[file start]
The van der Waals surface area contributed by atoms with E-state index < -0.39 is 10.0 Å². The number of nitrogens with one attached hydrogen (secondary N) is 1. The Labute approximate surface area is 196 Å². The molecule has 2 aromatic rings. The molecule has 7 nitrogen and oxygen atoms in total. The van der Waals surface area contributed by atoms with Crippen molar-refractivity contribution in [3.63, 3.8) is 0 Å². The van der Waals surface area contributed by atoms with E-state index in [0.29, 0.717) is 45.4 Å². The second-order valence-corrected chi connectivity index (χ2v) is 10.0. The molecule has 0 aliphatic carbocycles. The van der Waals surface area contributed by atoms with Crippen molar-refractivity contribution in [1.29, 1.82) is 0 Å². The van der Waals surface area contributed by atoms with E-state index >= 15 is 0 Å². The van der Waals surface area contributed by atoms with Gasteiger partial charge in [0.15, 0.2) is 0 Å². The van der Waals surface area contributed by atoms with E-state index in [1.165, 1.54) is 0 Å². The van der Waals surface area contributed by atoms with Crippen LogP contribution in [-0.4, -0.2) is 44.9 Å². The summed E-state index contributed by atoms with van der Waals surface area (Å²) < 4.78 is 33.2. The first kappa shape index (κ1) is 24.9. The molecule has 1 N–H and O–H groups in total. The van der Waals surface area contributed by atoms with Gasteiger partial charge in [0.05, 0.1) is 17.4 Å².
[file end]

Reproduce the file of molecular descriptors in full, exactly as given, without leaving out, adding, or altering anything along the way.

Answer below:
The van der Waals surface area contributed by atoms with E-state index < -0.39 is 10.0 Å². The number of nitrogens with one attached hydrogen (secondary N) is 1. The Labute approximate surface area is 196 Å². The molecule has 2 aromatic rings. The molecule has 7 nitrogen and oxygen atoms in total. The van der Waals surface area contributed by atoms with Crippen molar-refractivity contribution in [3.63, 3.8) is 0 Å². The van der Waals surface area contributed by atoms with E-state index in [0.29, 0.717) is 45.4 Å². The second-order valence-corrected chi connectivity index (χ2v) is 10.0. The molecule has 0 aliphatic carbocycles. The van der Waals surface area contributed by atoms with Crippen molar-refractivity contribution in [1.29, 1.82) is 0 Å². The van der Waals surface area contributed by atoms with E-state index >= 15 is 0 Å². The van der Waals surface area contributed by atoms with Gasteiger partial charge in [0.15, 0.2) is 0 Å². The van der Waals surface area contributed by atoms with E-state index in [1.165, 1.54) is 0 Å². The van der Waals surface area contributed by atoms with Crippen LogP contribution in [-0.4, -0.2) is 44.9 Å². The summed E-state index contributed by atoms with van der Waals surface area (Å²) < 4.78 is 33.2. The first kappa shape index (κ1) is 24.9. The molecule has 1 N–H and O–H groups in total. The van der Waals surface area contributed by atoms with Gasteiger partial charge in [0.05, 0.1) is 17.4 Å².